By Ian S. Port
By Cory Sklar
By Godofredo Vasquez
By Gil Riego Jr.
By Ian S. Port
By Ian S. Port
By Christopher Victorio
By Ian S. Port
"There's a very simplistic explanation," Ragavoy says. "Erma's record is performed by studio musicians who are just incredible, combined with the fact you have great background singers, great everything, period. There is not a wasted quarter note -- it all means something. When you deal with these wonderful musicians in New York, or Nashville, that's a breed very few people are aware of; they're great executors of the material. As opposed to Big Brother, and most bands, period, [who are] lame musicians for the most part. ... Half these records are made because they think it's a fucking party. Big Brother, you hear it, it's raw, it's sloppy, and even though it was a hit, it's really a shame -- although [Joplin] sure sang the hell out of it.
"Janis was largely influenced by R&B, but my own personal opinion about that particular time in musical history is, there were a lot of white singers who loved R&B and tried to imitate it, and they made this terrible mistake of thinking if you sing loud and shout, that's soul. All you have to do is listen to Marvin Gaye, or Hooker, for that matter, and you know that's not true. Janis was not the only one -- there were lots of singers, male and female, who felt they were obliged to scream until the veins popped out of their necks and that was R&B."
I wonder what Ragavoy would have done with Joplin if someone brought her to him in '67 instead of Erma Franklin.
"I might have turned her down," he says.
Ragavoy was a perfectionist, perhaps, but wasn't alone in seeing Joplin as something other or less than a recording artist. Here is record producer John Simon, as quoted by Myra Friedman, talking about Joplin and Big Brother:
"I always thought they were a great performance band, but I didn't think they made it as a recording band. I liked seeing them; I liked the excitement in the audience, but there was a time when what was music and what the public thought was music were very far apart, to my way of thinking. The drugs! That's how Janis Joplin could happen in the first place. Everyone's mind was fried! Look, they made a lot of people happy. That's important and it counts, and it shouldn't be held against them that they couldn't make music! They had a cult and a following, and as a San Francisco phenomenon, they were in their element and then ... well ... for some probably sociological reason, [Columbia Records head] Clive Davis forced them to make a record."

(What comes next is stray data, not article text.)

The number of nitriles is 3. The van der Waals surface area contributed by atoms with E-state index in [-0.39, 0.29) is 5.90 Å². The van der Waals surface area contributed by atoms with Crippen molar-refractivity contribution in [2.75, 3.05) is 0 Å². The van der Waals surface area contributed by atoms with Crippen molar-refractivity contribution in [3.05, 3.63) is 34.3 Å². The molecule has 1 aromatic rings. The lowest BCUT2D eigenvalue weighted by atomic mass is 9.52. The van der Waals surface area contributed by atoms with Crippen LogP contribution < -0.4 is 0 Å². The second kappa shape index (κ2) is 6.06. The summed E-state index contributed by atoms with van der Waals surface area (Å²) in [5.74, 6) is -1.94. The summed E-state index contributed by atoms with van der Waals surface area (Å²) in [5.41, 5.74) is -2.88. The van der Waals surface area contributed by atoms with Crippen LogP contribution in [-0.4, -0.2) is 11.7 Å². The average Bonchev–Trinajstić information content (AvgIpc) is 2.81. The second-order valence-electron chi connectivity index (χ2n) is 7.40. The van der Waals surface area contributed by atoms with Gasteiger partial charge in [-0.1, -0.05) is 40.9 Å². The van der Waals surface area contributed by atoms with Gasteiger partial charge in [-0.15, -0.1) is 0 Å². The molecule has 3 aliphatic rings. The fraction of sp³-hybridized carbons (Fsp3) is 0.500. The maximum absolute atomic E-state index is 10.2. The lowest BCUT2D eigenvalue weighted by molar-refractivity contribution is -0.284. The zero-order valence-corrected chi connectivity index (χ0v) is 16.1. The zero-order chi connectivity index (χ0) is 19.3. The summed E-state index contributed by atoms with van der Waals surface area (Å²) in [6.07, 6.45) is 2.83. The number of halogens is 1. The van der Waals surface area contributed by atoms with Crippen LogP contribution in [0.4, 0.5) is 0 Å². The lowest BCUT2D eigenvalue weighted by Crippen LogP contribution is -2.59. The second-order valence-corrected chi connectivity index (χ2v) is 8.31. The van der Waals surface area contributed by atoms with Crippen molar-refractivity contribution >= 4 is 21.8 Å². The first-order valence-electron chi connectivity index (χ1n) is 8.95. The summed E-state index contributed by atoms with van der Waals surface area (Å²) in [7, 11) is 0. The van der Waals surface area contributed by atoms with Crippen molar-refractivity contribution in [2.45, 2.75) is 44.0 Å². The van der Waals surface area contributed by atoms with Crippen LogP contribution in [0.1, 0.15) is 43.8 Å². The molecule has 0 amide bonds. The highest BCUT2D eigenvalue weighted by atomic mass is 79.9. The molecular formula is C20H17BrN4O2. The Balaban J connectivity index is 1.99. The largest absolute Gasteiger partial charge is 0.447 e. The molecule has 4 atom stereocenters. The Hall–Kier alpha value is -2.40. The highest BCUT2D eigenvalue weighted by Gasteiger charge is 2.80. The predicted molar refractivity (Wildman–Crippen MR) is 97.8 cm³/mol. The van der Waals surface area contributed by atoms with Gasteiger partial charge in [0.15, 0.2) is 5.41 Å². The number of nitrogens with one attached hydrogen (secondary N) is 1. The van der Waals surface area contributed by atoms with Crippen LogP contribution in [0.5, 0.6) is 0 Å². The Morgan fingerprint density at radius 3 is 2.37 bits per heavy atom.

Ragavoy and Joplin met once. She was in New York, performing at Madison Square Garden shortly after her version of "Piece of My Heart" came out, when one of her producers called Ragavoy and said Joplin would love to meet him. He could have gone to see her backstage, but he invited her to his recording studio, the Hit Factory.
"She walked in and -- I never really was one for beads and Nehru jackets, anything that was a uniform; I had on my Brooks Brothers navy blue blazer and gray pants and a pair of loafers. So Janis walks in and looks at me, and says, 'You're Jerry Ragavoy?' She couldn't believe it; I didn't fit the image."
Undaunted, Joplin decided to cut out the middleman and asked Ragavoy to write a song for what proved to be her last album, Pearl. She'd phone periodically to check on its progress, Ragavoy says. "One time she called and it was very noisy in the background," he told Goldmine. "I asked her what was going on.
"She said, 'Oh, we're havin' a party here to celebrate this new tattoo I got on my tit. Why don't you come over, honey?'
"I said, 'Well, Janis, I'm in New York and you're in California.'
" 'That's OK,' she said, 'it'll be going on for three more days. Take your time, baby.' "
He did. The third time she called about the song, at the end of the summer of 1970, he'd finished it but hadn't had a chance to make a demo recording. At her insistence, he says, he sang a bit of it to her over the phone. She seemed pleased. Six weeks later, she was dead. The song -- here's your spooky movie moment -- was called "I'm Gonna Rock My Way to Heaven."
Ragavoy says he eventually overcame his resistance to Joplin's voice, because he realized she outgrew her shrieking before her death. He only discovered this, he says, when he was hired as musical director of a 1994 play titled Love, Janis. Based on letters Joplin wrote to her sister Laura, the play opened in Denver but never made it to Broadway. Still, Ragavoy makes money whenever Joplin's Greatest Hits sells and, while it hasn't been flying out of the stores lately, the money from her versions of his songs has dwarfed his royalties from the original recordings. Ragavoy wouldn't confirm or deny the reported $1.1 million payment for the film rights to "Piece of My Heart" because, he says, he signed a confidentiality agreement, but he says the music business has been kind to him.
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